PGM is an image format, just like JPEG, PNG, BMP or many others you probably know. OpenCV can read almost all of them (probably not GIF), so there's no limit in what files you can read.

Regarding your other problems: reading the documentation for any kind of software always helps a lot. I've tried to write as much documentation as possible, in order to answer exactely those kind of questions. So you have a good chance finding an answer in there. Some face recognition algorithms like the Eigenfaces and Fisherfaces require your images to be grayscale and of equal size, see the notes in the documentation:

This has algorithmic reasons and sorry, but there's simply no way to hide this kind of complexity from the user (or resizing the images to a default size).

So how do you preprocess the images to grayscale and equal size? It's already done within the script I have provided. First of all I read all images as grayscale, so no need to think about this one. And second, see the definition of read_images:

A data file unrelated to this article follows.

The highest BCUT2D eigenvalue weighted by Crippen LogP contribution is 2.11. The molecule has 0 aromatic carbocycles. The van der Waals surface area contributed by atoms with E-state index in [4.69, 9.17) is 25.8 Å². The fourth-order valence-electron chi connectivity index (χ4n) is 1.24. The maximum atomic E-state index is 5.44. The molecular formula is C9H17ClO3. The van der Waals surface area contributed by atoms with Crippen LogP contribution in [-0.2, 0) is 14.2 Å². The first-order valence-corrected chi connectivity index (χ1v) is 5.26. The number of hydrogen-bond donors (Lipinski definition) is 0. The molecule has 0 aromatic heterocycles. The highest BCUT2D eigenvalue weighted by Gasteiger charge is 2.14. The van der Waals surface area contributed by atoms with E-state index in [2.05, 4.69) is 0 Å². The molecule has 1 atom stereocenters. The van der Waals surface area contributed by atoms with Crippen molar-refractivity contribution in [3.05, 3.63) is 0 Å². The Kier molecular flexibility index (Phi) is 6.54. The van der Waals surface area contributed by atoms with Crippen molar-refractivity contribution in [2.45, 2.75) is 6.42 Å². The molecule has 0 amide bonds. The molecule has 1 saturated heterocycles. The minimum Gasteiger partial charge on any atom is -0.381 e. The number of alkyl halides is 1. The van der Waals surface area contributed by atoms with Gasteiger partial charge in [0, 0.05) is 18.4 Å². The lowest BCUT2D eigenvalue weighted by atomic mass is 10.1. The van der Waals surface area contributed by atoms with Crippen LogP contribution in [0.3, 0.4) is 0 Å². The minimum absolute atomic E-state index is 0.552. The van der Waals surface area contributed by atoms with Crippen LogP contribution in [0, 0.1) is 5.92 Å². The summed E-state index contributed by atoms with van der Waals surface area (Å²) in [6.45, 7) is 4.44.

Which is:

def read_images(path, sz=None):
    """Reads the images in a given folder, resizes images on the fly if size is given.

        path: Path to a folder with subfolders representing the subjects (persons).
        sz: A tuple with the size Resizes 

        A list [X,y]

            X: The images, which is a Python list of numpy arrays.
            y: The corresponding labels (the unique number of the subject, person) in a Python list.

That means if you pass the sz parameter, your images get resized to a given size while loading. So if you want to resize all of your images to 70 x 70 pixels, you would call the function with: